Student response system (SRS) technology has caught on in classrooms nationwide as a tool for boosting class participation, as well as helping teachers ensure that students understand what’s being taught before they move on to another concept. But the current generation of the technology has its limitations.
For one thing, the lag time between student responses kills the pace of learning, says Promethean Director Tony Cann. In a typical use of the technology, the teacher poses a question to the entire class, then pauses as students answer the question on their personal “clicker” devices. This results in a lot of waiting around—time that could be put to better use.
Another problem is that students see, and answer, the same question as their peers. For students who already understand the material and are ready to move on, this can be a tedious process—and teachers risk losing their interest.
Promethean thinks it has developed a solution to these problems. The company has unveiled a brand-new version of software that could take SRS technology to a whole new level—something the company calls “real-time personalized intervention” (RTPI).
The new technology can send a question directly to each student’s ActivExpression unit—Promethean’s version of a “clicker” device. Once the student answers a question, he or she immediately gets a new question to answer. Best of all, the system is adaptive, meaning it can quickly hone in on each student’s abilities and deliver personalized questions that target these abilities.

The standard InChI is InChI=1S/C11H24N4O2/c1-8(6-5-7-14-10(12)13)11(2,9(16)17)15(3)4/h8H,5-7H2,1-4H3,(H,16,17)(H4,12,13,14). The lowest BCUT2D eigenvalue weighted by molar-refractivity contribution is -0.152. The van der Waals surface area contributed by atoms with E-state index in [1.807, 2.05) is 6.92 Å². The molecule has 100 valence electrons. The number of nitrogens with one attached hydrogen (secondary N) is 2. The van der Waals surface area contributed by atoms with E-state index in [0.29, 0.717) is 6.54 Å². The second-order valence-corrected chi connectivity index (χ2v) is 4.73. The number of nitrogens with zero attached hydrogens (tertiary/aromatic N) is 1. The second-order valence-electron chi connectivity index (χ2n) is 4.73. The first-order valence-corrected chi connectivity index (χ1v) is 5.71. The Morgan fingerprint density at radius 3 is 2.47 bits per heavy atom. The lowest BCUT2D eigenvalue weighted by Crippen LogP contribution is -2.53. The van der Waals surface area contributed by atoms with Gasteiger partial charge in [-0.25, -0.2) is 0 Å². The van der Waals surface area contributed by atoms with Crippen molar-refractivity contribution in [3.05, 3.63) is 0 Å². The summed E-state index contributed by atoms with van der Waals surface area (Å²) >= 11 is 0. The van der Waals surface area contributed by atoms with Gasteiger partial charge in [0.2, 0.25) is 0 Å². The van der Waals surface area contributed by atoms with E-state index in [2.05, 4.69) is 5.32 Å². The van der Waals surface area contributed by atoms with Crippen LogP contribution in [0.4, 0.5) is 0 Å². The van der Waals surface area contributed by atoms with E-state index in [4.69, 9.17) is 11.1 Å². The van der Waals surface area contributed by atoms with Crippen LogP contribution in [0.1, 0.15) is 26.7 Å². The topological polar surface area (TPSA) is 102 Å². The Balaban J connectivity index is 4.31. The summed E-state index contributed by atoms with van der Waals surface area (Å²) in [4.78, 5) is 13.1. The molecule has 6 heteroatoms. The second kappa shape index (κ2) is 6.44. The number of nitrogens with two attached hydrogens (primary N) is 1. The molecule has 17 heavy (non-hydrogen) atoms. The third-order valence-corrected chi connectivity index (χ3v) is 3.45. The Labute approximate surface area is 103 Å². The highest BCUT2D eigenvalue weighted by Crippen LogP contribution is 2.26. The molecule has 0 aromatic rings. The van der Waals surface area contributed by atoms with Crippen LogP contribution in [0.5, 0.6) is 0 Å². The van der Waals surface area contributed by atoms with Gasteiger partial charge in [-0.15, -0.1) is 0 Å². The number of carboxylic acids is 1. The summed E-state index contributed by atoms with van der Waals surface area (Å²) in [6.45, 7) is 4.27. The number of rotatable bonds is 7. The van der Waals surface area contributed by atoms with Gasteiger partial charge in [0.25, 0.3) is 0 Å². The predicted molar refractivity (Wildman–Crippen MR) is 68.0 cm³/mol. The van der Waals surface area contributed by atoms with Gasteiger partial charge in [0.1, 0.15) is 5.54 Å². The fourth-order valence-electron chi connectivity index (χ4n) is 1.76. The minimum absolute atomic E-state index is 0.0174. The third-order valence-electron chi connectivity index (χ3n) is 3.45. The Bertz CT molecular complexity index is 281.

“If you believe interactive whiteboards are a level 4 improvement [in education], this is a level 8,” Cann said, adding: “It will have an enormous effect on teaching and learning.”
Cann said the technology gives teachers the ability to do handheld formative assessment in real time—assessment that adapts to the pace of each student, while also filling the time for each student. Students receive immediate feedback on their responses, and teachers can see how the entire class is progressing on their own computer screen.
In the teacher’s view, each student response is color-coded according to the question’s degree of difficulty. Wrong answers have a red “X” next to them, so teachers easily can see which students are progressing quickly through the questions and which need more help. The teacher then can work individually with students as they need it.
Ron Clark, founder of the Ron Clark School in Atlanta, called the development “shockingly effective, exciting, and brilliant.”
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